Roll the List #5, Dalton’s Take

Head-to-Head: Counter-Strike vs. Quake

In this week’s Roll The List, Kyle and I are duking it out over two popular but outdated FPSs. I have chosen Counter-Strike as my FPS of choice and Kyle has chosen Quake. Therefore, we shall do battle, as I bash Quake with everything I have!

Why Quake is worse than Counter-Strike

Firstly, I have to say that I find both games enjoyable. We both picked games with a relatively high cult following, but lack the style and sleekness of today’s FPS. I am, personally, a huge fan of Counter-Strike. It was my first FPS and I still play it to this day when I have a little bit of spare time. Having played it for over a decade and the fact that there are still servers today that I can play it on is a monumental achievement, especially considering the hundreds of more advanced and modern options available. Its addicting gameplay has helped it to retain a group of loyal players that still find time to get in a round or two..or twenty.

Having said all that, I am supposed to be focusing on Quake and why it sucks. This is a difficult task as Quake is a classic of the FPS genre and has earned its due respect. It is an essential to the online FPS gaming community and a staple of its early years. But unlike Counter-Strike, Quake was forced to take many forms to retain its fan base, traversing various remakes, mods, and console translations to stay alive. Speaking of mods, one of its greatest features was a sign of one of its greatest flaws. It is easy to modify, but the fact that it is modified shows that few people can be continually entertained on the regular interpretations of the game.

Quake is also known for its chaos in the multiplayer format. The greatest attribute of this game is also its greatest flaw. As the FPS has evolved, so have the styles that gamers like to play. As the FPS has refined its craft and become more sharp in its dynamics, the gamer has found more enjoyment out of strategically approaching combat, being accurate, precise, and caring about objectives and their own (virtual) lives. Quake is the antithesis of this. Spray and pray until you die, resurrect, then spray and pray some more. My few experiences with Quake were much like this. Rockets, lasers, and bullets were raining down around me, I die, I come back, immediately die, come back, then look around, take a step forward, then die. Could this be associated with my lack of familiarity with the game? Absolutely. But that doesn’t excuse the fact that this game simply doesn’t fit with most people’s concepts of what an FPS should be.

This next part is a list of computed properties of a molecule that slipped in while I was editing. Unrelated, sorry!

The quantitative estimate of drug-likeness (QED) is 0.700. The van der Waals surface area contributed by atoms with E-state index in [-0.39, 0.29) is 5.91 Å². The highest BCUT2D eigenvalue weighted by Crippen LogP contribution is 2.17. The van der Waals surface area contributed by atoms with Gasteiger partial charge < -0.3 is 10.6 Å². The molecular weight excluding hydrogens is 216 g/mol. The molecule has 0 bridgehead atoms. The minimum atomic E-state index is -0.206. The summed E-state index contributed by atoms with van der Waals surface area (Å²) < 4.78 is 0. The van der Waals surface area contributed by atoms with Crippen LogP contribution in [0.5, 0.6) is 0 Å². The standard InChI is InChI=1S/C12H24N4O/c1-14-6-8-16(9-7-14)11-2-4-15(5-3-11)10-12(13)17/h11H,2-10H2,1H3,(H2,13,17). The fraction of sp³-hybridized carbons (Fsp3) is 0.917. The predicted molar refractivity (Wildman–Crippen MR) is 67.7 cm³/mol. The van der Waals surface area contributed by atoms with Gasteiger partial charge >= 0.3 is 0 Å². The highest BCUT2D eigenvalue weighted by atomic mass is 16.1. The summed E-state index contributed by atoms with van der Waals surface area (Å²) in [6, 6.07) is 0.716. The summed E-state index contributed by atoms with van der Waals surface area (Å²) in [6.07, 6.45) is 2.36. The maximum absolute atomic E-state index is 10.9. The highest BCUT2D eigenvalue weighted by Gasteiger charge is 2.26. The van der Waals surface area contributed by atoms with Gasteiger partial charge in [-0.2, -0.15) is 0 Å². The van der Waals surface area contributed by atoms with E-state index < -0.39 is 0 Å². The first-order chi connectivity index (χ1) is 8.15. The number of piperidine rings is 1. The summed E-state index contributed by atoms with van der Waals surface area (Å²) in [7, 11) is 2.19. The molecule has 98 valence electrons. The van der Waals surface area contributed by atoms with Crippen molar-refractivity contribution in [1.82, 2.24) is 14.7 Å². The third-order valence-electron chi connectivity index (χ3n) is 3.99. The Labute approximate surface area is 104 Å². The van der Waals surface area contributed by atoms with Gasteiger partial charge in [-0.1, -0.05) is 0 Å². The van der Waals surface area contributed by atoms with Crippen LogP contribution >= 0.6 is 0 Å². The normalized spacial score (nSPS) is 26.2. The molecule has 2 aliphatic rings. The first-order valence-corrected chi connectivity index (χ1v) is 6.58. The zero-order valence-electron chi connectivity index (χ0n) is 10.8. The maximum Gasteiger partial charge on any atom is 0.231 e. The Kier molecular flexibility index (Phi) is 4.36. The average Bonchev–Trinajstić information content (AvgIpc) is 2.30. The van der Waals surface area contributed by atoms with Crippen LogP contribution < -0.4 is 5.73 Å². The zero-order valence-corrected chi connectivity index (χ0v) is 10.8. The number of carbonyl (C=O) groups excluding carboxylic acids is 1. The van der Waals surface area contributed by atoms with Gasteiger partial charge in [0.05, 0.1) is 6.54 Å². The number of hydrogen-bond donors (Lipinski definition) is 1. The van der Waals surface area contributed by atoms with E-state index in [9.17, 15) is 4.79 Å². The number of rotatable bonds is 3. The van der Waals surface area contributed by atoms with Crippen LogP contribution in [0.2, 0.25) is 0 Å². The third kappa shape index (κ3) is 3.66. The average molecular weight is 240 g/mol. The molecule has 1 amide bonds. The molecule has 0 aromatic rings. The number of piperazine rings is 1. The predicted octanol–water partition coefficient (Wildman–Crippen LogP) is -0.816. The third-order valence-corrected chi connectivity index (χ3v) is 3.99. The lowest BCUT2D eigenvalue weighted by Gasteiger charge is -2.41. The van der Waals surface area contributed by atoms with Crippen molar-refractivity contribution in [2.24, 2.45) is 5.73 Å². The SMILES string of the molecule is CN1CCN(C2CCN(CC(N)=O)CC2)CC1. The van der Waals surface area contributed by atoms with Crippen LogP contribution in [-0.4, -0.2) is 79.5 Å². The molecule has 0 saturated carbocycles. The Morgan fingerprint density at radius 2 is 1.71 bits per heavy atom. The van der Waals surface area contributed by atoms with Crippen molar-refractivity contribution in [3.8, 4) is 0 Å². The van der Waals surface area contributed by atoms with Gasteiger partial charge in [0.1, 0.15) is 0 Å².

Having said that, one of my favorite current FPSs is Team Fortress 2, a game I believe to be similar and akin to the Quake title. It is pure chaos in many of its formats, but still has an objective to reach in most cases. The extremely diverse weapon selections adds a significant variety to the gameplay for each class, making the game seem more chaotic than it actually is sometimes. But, in the same regard, it has made leaps in the chaos FPS “genre” where Quake could not. It took the humor aspect of the chaos and put it at the forefront. TF2 knows that the chaos is silly and allows players to feed off of it rather than try to turn it into a serious front of carnage.

Quake is a fossil. A fossil from which many games evolved, but a fossil nonetheless. In its prime it rivaled similar titles because, well, it was one of the only titles. But I am convinced that even today, variants of the Quake game could not hold par with the likes of TF2 or the more common and popular online strategic titles.

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